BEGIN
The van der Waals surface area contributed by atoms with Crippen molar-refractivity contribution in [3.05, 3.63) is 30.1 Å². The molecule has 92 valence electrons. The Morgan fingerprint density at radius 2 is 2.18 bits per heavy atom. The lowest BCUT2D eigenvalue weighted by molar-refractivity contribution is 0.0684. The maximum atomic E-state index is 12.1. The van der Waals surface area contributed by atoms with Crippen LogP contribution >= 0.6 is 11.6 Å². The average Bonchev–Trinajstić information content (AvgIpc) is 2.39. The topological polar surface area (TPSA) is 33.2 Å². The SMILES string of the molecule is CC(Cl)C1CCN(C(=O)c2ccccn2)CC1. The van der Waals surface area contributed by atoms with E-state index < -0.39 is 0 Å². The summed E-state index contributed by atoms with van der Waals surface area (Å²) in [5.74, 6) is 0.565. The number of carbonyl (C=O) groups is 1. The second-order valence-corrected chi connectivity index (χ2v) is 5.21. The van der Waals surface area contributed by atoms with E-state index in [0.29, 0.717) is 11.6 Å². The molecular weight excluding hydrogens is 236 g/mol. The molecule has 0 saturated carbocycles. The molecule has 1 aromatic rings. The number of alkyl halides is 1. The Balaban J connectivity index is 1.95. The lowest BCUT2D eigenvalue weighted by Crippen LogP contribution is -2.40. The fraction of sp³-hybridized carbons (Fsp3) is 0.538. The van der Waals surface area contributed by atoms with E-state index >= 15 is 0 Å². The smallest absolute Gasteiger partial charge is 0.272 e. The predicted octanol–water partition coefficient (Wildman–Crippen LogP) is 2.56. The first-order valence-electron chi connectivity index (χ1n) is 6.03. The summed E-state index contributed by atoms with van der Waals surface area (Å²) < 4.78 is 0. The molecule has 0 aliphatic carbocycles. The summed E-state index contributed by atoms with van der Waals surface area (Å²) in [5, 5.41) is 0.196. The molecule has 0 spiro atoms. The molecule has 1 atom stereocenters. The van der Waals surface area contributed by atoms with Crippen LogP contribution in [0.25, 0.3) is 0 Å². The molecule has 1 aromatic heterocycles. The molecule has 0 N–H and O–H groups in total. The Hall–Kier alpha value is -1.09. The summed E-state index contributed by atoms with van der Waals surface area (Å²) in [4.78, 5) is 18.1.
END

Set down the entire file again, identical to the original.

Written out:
The van der Waals surface area contributed by atoms with Crippen molar-refractivity contribution in [3.05, 3.63) is 30.1 Å². The molecule has 92 valence electrons. The Morgan fingerprint density at radius 2 is 2.18 bits per heavy atom. The lowest BCUT2D eigenvalue weighted by molar-refractivity contribution is 0.0684. The maximum atomic E-state index is 12.1. The van der Waals surface area contributed by atoms with Crippen LogP contribution >= 0.6 is 11.6 Å². The average Bonchev–Trinajstić information content (AvgIpc) is 2.39. The topological polar surface area (TPSA) is 33.2 Å². The SMILES string of the molecule is CC(Cl)C1CCN(C(=O)c2ccccn2)CC1. The van der Waals surface area contributed by atoms with E-state index < -0.39 is 0 Å². The summed E-state index contributed by atoms with van der Waals surface area (Å²) in [5.74, 6) is 0.565. The number of carbonyl (C=O) groups is 1. The second-order valence-corrected chi connectivity index (χ2v) is 5.21. The van der Waals surface area contributed by atoms with E-state index in [0.29, 0.717) is 11.6 Å². The molecular weight excluding hydrogens is 236 g/mol. The molecule has 0 saturated carbocycles. The molecule has 1 aromatic rings. The number of alkyl halides is 1. The Balaban J connectivity index is 1.95. The lowest BCUT2D eigenvalue weighted by Crippen LogP contribution is -2.40. The fraction of sp³-hybridized carbons (Fsp3) is 0.538. The van der Waals surface area contributed by atoms with E-state index >= 15 is 0 Å². The smallest absolute Gasteiger partial charge is 0.272 e. The predicted octanol–water partition coefficient (Wildman–Crippen LogP) is 2.56. The first-order valence-electron chi connectivity index (χ1n) is 6.03. The summed E-state index contributed by atoms with van der Waals surface area (Å²) < 4.78 is 0. The molecule has 0 aliphatic carbocycles. The summed E-state index contributed by atoms with van der Waals surface area (Å²) in [5, 5.41) is 0.196. The molecule has 0 spiro atoms. The molecule has 1 atom stereocenters. The van der Waals surface area contributed by atoms with Crippen LogP contribution in [0.25, 0.3) is 0 Å². The molecule has 1 aromatic heterocycles. The molecule has 0 N–H and O–H groups in total. The Hall–Kier alpha value is -1.09. The summed E-state index contributed by atoms with van der Waals surface area (Å²) in [4.78, 5) is 18.1.